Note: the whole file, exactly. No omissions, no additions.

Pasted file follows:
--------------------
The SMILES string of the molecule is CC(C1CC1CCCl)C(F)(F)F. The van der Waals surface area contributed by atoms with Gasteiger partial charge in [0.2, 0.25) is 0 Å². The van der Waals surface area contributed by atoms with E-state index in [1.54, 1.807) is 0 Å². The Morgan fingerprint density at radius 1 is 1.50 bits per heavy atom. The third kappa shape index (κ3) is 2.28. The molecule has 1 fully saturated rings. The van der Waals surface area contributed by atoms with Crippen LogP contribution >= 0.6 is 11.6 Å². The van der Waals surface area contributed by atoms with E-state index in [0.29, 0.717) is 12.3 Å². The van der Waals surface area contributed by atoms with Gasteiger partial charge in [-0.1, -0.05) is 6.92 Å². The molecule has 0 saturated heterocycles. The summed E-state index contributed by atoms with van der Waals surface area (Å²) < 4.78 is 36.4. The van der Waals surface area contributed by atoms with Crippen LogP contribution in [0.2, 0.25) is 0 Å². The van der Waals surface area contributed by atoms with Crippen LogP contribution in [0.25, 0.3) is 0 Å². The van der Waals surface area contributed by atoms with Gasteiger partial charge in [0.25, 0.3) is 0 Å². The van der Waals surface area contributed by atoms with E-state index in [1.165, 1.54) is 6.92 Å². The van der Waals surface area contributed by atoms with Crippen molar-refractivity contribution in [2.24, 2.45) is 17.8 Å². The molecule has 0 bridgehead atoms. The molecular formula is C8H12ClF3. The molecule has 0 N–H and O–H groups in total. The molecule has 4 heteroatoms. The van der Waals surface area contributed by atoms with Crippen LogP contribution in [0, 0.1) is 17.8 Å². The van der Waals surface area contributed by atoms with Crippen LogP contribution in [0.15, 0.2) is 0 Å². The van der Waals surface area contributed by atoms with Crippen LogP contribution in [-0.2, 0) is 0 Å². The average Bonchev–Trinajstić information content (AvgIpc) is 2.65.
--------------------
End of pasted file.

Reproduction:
The SMILES string of the molecule is CC(C1CC1CCCl)C(F)(F)F. The van der Waals surface area contributed by atoms with Gasteiger partial charge in [0.2, 0.25) is 0 Å². The van der Waals surface area contributed by atoms with E-state index in [1.54, 1.807) is 0 Å². The Morgan fingerprint density at radius 1 is 1.50 bits per heavy atom. The third kappa shape index (κ3) is 2.28. The molecule has 1 fully saturated rings. The van der Waals surface area contributed by atoms with Crippen LogP contribution >= 0.6 is 11.6 Å². The van der Waals surface area contributed by atoms with E-state index in [0.29, 0.717) is 12.3 Å². The van der Waals surface area contributed by atoms with Gasteiger partial charge in [-0.1, -0.05) is 6.92 Å². The molecule has 0 saturated heterocycles. The summed E-state index contributed by atoms with van der Waals surface area (Å²) < 4.78 is 36.4. The van der Waals surface area contributed by atoms with Crippen LogP contribution in [0.2, 0.25) is 0 Å². The van der Waals surface area contributed by atoms with Crippen LogP contribution in [0.25, 0.3) is 0 Å². The van der Waals surface area contributed by atoms with Gasteiger partial charge in [0.25, 0.3) is 0 Å². The van der Waals surface area contributed by atoms with E-state index in [1.165, 1.54) is 6.92 Å². The van der Waals surface area contributed by atoms with Crippen molar-refractivity contribution in [2.24, 2.45) is 17.8 Å². The molecule has 0 bridgehead atoms. The molecular formula is C8H12ClF3. The molecule has 0 N–H and O–H groups in total. The molecule has 4 heteroatoms. The van der Waals surface area contributed by atoms with Crippen LogP contribution in [0, 0.1) is 17.8 Å². The van der Waals surface area contributed by atoms with Crippen LogP contribution in [0.15, 0.2) is 0 Å². The van der Waals surface area contributed by atoms with Crippen LogP contribution in [-0.2, 0) is 0 Å². The average Bonchev–Trinajstić information content (AvgIpc) is 2.65.